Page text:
Should I Do Exclusive Enteral Nutrition (EEN) before Starting a Therapeutic Diet?

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Many choose to complete a course of EEN before starting a therapeutic diet. Exclusive Enteral Nutrition has been proven to be very effective for inducing remission in children with Crohn’s disease, with the added benefits of improvements in nutritional parameters, weight gain, bone health, and tissue mucosal healing with minimal or no side effects. For more information about EEN and the research behind it, visit our EEN page.

It is often easier to begin a therapeutic diet after achieving remission because a wider range of foods will be tolerated from the start. It can also be easier to determine which foods are tolerated and which are not when starting a therapeutic diet in remission. However, this option is not right for everyone. Below are some considerations you should take into account. Consult with your medical team to determine the best path for your healing.

  1. Children vs Adults: Exclusive Enteral Nutrition has been best studied in children. Some studies have shown that EEN is less effective in adults, but this could be due to compliance issues. Other studies have shown EEN to be effective in adults even when complications of disease are present.

  2. Crohn’s Disease vs Ulcerative Colitis: Exclusive Enteral Nutrition has been shown to be very effective in children with Crohn’s disease, but it has not been well studied in patients with ulcerative colitis. It is postulated that it may have a similar benefit in ulcerative colitis, but studies are needed to determine its efficacy.

  3. Crohn’s Disease Exclusion Diet (CDED): If you are planning to implement the CDED, a period of either short course EEN (2 weeks) or partial enteral nutrition (PEN) combined with CDED is part of the treatment plan. The purpose of this design is to circumvent the long 6 to 8 week course of EEN. This method has been shown to be effective to induce remission in children with Crohn’s disease. However, it has not been directly compared to EEN or evaluated yet for mucosal healing as has been done for EEN therapy.

  4. Ingredients: Many health-conscious individuals are frustrated with the poor ingredients found in the commercial EEN formulas. It is important to understand that despite those ingredients, EEN is very effective. When the alternative is either active disease or steroids, often the poor-quality ingredients are the lesser concern. Those who strongly object to the ingredients may want to try to induce remission in other ways. Some have had success with untested formulas with better ingredients like Kate Farms and Orgain.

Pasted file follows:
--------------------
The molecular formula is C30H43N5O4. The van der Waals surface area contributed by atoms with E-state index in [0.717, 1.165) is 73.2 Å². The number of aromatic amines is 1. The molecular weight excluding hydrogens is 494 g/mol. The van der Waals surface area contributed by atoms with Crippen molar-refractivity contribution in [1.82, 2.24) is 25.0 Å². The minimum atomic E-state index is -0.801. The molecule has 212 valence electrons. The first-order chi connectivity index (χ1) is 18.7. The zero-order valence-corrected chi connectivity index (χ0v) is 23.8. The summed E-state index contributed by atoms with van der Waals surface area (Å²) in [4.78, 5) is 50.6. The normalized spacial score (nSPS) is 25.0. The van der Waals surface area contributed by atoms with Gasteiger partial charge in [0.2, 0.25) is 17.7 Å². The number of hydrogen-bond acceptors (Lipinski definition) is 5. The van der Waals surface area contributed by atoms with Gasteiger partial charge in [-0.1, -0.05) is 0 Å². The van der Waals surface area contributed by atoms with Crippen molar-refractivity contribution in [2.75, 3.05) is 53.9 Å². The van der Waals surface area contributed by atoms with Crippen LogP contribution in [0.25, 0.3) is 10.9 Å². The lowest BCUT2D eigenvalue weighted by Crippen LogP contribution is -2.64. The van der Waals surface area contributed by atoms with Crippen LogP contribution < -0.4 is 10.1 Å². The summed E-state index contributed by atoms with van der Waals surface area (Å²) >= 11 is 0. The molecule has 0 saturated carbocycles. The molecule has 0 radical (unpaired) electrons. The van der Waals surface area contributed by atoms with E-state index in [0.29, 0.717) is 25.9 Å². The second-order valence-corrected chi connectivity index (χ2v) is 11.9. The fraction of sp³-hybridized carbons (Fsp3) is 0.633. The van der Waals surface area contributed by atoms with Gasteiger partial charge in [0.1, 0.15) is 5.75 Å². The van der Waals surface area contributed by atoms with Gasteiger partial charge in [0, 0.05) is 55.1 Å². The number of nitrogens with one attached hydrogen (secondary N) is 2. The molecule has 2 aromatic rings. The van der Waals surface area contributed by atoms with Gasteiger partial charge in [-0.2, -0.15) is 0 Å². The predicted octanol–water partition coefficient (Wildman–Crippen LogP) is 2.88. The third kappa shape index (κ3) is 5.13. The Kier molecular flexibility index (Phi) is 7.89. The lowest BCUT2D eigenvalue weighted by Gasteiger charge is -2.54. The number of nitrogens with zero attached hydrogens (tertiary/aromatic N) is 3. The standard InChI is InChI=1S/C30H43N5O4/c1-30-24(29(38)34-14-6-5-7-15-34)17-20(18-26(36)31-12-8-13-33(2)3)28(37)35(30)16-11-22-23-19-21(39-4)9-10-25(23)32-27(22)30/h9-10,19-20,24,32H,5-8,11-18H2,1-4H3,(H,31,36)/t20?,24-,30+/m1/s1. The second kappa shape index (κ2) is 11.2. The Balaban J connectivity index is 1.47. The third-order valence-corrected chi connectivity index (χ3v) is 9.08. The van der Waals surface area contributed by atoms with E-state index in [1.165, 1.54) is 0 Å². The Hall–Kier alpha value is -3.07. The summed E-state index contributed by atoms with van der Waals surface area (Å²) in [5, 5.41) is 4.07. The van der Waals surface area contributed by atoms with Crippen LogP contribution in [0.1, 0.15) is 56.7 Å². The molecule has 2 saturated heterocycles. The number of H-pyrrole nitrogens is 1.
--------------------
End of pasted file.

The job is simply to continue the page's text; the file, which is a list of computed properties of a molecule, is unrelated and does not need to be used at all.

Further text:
5. Compliance Difficulty: Exclusive Enteral Nutrition duration is generally 6 to 8 weeks, and can last as long as 12 weeks. It can be difficult to give up solid foods for such a long period of time. Some find EEN easier than eating solid foods when they are very symptomatic, but others may find it impossibly difficult.

  6. Steroid Side Effects: Steroids are sometimes utilized to induce remission. Although many will tolerate the steroids, some will experience significant side effects and may wish to consider switching to EEN.

Transitioning from EEN to a Therapeutic Diet

There is no established protocol for transitioning from EEN to a therapeutic diet. However, the experts at Seattle Children Hospitals have provided some insight. According to the Nimbal website, at Seattle Children’s Hospital, if remission is achieved on EEN, it is recommended to transition to the full array of foods allowed on the therapeutic diet (in their case SCD). If still symptomatic after EEN, then they are more likely to use a staged approach to adding foods back in, with less risky foods being introduced first.

There is also a question about how long the transition period should last. Again, there is no defined protocol and research is needed to provide guidance. In this video presentation by Dale Lee, MD, MSCE, of Seattle Children’s Hospital, two methods are proposed. The first is a graded transition that moves more gradually to the therapeutic diet over a period of a few weeks. This approach takes advantage of the fact that the effects of EEN will continue to linger for a while after discontinuing and uses that period to transition cautiously to a therapeutic diet. The second approach is a much quicker transition to solid foods. This approach acknowledges the fact that the EEN formula is not compliant with any of the therapeutic diets, and recognizes that the therapeutic diet can’t start working to its full potential until the formula is discontinued.


Nutritional Therapy for IBD

Improving the Care of Patients with Crohn’s Disease and Ulcerative Colitis through Diet